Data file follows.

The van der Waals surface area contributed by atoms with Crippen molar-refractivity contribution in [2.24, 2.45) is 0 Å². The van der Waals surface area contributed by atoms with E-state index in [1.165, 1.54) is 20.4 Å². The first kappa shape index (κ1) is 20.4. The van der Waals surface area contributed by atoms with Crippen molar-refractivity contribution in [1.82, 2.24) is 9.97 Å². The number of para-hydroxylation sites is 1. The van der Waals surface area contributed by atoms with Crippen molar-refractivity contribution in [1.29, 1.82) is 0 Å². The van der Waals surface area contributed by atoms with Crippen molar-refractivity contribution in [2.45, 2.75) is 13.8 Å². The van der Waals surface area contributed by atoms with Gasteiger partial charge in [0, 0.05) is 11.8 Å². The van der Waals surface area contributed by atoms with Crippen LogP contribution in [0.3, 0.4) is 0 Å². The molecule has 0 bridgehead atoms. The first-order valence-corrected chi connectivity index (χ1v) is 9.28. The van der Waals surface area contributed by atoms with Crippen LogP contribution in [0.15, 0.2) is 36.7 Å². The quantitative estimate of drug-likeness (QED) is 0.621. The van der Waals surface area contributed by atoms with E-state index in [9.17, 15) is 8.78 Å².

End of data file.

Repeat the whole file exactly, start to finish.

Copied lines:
The van der Waals surface area contributed by atoms with Crippen molar-refractivity contribution in [2.24, 2.45) is 0 Å². The van der Waals surface area contributed by atoms with E-state index in [1.165, 1.54) is 20.4 Å². The first kappa shape index (κ1) is 20.4. The van der Waals surface area contributed by atoms with Crippen molar-refractivity contribution in [1.82, 2.24) is 9.97 Å². The number of para-hydroxylation sites is 1. The van der Waals surface area contributed by atoms with Crippen molar-refractivity contribution in [1.29, 1.82) is 0 Å². The van der Waals surface area contributed by atoms with Crippen molar-refractivity contribution in [2.45, 2.75) is 13.8 Å². The van der Waals surface area contributed by atoms with Gasteiger partial charge in [0, 0.05) is 11.8 Å². The van der Waals surface area contributed by atoms with Crippen LogP contribution in [0.3, 0.4) is 0 Å². The molecule has 0 bridgehead atoms. The first-order valence-corrected chi connectivity index (χ1v) is 9.28. The van der Waals surface area contributed by atoms with Crippen LogP contribution in [0.15, 0.2) is 36.7 Å². The quantitative estimate of drug-likeness (QED) is 0.621. The van der Waals surface area contributed by atoms with E-state index in [9.17, 15) is 8.78 Å².